Back to that transformation thing, I would contest that in the act of planning that you may find significant gaps in your ability to implement workshop learning without additional support. Transforming that learning requires additional time and more than likely coaching which often means additional expense. The question you will have to ask yourself,. How valuable is capturing the knowledge versus transforming the knowledge?

The Lean Conference Season is Upon Us 0

This is the season; summer vacations are over and the Lean conference season has started. Have you signed up for one? Have you signed up for my next workshop, Lean Service Design Open Workshop on Sept. 27th at the Maryland World Class Consortia quarterly meeting?

In a past blog post I discussed, Turning your Conference Learning into Action and in that post introduced an A3 on how to turn your learning into action.

Since that time, I have had a profound shift in my workshops. I do not believe that I am breaking new ground or doing anything revolutionary. However, I do think that I am part of a few early adaptors that are forsaking this notion of “Expert Status” and taking a much more servant style role in their workshops. I discussed last week in the blog post, Opening Appreciative Space Process 2 where I discussed Lean Coffee ( a concept introduced to me by Jim Benson, co-author of Personal Kanban).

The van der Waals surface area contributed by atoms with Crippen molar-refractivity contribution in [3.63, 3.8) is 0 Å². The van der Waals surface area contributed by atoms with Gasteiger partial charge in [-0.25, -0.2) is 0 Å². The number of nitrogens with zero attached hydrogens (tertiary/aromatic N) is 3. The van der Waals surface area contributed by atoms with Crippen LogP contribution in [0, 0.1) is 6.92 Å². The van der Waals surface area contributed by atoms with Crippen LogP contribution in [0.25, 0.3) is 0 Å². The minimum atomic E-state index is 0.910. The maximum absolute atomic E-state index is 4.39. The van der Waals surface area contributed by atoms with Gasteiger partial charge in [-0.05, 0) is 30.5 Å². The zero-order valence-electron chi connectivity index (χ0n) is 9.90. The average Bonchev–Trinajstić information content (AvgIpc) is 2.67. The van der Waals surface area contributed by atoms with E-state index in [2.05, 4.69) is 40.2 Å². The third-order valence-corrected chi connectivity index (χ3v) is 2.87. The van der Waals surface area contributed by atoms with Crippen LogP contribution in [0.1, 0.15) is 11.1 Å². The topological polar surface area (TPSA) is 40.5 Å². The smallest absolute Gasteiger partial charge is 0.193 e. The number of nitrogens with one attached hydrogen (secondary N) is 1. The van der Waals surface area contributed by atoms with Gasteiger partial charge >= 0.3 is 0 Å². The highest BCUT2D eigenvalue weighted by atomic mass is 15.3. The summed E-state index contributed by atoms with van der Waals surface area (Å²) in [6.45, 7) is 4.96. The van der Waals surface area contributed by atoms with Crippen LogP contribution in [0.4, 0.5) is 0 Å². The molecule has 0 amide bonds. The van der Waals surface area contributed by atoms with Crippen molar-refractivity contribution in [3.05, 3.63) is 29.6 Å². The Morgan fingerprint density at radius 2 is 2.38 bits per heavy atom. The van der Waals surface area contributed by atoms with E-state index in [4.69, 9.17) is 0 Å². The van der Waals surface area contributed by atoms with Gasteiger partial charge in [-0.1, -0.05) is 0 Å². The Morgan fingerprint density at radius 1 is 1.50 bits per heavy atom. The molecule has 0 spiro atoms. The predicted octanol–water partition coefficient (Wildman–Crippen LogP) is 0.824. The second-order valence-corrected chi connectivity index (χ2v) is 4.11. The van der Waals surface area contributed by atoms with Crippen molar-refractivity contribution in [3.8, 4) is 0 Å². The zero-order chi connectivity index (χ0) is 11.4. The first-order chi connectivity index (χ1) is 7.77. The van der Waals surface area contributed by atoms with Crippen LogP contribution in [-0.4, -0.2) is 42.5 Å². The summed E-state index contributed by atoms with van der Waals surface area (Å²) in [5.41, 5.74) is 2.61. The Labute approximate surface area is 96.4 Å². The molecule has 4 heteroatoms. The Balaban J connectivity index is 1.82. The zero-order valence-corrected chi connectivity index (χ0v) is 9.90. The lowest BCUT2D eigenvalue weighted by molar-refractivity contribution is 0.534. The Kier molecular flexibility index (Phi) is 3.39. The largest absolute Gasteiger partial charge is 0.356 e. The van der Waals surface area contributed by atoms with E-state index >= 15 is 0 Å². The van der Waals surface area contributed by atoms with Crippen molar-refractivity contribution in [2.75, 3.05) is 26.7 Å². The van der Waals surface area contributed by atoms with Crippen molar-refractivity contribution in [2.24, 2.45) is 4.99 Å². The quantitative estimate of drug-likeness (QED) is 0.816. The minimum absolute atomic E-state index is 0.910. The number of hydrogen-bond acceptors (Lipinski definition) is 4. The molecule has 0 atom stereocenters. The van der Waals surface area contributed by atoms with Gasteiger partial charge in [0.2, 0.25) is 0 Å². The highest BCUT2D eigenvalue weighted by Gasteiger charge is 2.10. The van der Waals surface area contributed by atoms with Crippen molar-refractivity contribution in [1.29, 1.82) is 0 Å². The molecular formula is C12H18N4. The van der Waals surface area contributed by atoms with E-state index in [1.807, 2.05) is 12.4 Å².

Most conferences are developed where all the experts fly in and instruct everyone about all the things that they are an “expert” of. What I have found is that the knowledge many transfer is seldom put into practice. Speaking at conferences is really just an opportunity for “experts” to share their knowledge. It does not transform anything.
The workshops given before and after the conferences are the best way to learn something. The LSSC 2012 – Lean Systems Society conference this year held a day long Lean Camp before the 3-day conference which followed this open space type thinking. They also held the Lean Coffee sessions each morning of the conference. Lean Camp and Lean Coffee was not the only the difference in the LSSC 2012 conference. I had numerous attendees mention to me how available the speakers made themselves during the conference. It seemed these types of interaction were more important than the speaking events.